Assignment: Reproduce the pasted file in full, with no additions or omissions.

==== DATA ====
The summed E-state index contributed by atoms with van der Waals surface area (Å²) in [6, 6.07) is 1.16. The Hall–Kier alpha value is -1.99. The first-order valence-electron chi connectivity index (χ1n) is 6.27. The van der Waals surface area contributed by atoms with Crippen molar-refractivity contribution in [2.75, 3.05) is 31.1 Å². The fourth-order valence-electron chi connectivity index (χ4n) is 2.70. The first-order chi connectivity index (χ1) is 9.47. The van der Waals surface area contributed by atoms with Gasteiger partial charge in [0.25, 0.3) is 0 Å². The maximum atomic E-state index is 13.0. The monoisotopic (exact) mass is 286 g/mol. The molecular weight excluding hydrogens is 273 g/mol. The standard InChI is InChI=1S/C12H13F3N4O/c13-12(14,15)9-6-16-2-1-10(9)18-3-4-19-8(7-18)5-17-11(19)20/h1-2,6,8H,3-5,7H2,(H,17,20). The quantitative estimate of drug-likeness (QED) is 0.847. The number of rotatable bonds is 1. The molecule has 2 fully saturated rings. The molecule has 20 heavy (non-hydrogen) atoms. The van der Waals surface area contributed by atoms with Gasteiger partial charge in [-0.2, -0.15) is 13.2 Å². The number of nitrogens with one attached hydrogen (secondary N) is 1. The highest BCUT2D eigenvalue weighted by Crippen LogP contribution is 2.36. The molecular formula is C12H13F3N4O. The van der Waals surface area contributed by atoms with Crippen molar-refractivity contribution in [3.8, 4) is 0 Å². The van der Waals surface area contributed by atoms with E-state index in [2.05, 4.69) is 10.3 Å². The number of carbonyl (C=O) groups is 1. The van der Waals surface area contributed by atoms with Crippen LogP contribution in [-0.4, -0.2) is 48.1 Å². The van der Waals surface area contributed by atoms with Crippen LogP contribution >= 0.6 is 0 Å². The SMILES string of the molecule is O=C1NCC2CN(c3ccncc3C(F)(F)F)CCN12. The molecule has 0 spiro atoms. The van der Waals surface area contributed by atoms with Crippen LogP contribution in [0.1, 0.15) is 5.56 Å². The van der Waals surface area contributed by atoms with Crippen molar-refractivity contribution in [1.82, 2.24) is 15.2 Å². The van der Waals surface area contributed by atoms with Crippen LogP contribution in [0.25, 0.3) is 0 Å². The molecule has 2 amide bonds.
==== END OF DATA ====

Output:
The summed E-state index contributed by atoms with van der Waals surface area (Å²) in [6, 6.07) is 1.16. The Hall–Kier alpha value is -1.99. The first-order valence-electron chi connectivity index (χ1n) is 6.27. The van der Waals surface area contributed by atoms with Crippen molar-refractivity contribution in [2.75, 3.05) is 31.1 Å². The fourth-order valence-electron chi connectivity index (χ4n) is 2.70. The first-order chi connectivity index (χ1) is 9.47. The van der Waals surface area contributed by atoms with Gasteiger partial charge in [0.25, 0.3) is 0 Å². The maximum atomic E-state index is 13.0. The monoisotopic (exact) mass is 286 g/mol. The molecular weight excluding hydrogens is 273 g/mol. The standard InChI is InChI=1S/C12H13F3N4O/c13-12(14,15)9-6-16-2-1-10(9)18-3-4-19-8(7-18)5-17-11(19)20/h1-2,6,8H,3-5,7H2,(H,17,20). The quantitative estimate of drug-likeness (QED) is 0.847. The number of rotatable bonds is 1. The molecule has 2 fully saturated rings. The molecule has 20 heavy (non-hydrogen) atoms. The van der Waals surface area contributed by atoms with Gasteiger partial charge in [-0.2, -0.15) is 13.2 Å². The number of nitrogens with one attached hydrogen (secondary N) is 1. The highest BCUT2D eigenvalue weighted by Crippen LogP contribution is 2.36. The molecular formula is C12H13F3N4O. The van der Waals surface area contributed by atoms with Crippen molar-refractivity contribution in [3.8, 4) is 0 Å². The van der Waals surface area contributed by atoms with E-state index in [2.05, 4.69) is 10.3 Å². The number of carbonyl (C=O) groups is 1. The van der Waals surface area contributed by atoms with Crippen LogP contribution in [-0.4, -0.2) is 48.1 Å². The van der Waals surface area contributed by atoms with Crippen LogP contribution >= 0.6 is 0 Å². The SMILES string of the molecule is O=C1NCC2CN(c3ccncc3C(F)(F)F)CCN12. The molecule has 0 spiro atoms. The van der Waals surface area contributed by atoms with Crippen LogP contribution in [0.1, 0.15) is 5.56 Å². The van der Waals surface area contributed by atoms with Crippen molar-refractivity contribution in [1.82, 2.24) is 15.2 Å². The van der Waals surface area contributed by atoms with Crippen LogP contribution in [0.25, 0.3) is 0 Å². The molecule has 2 amide bonds.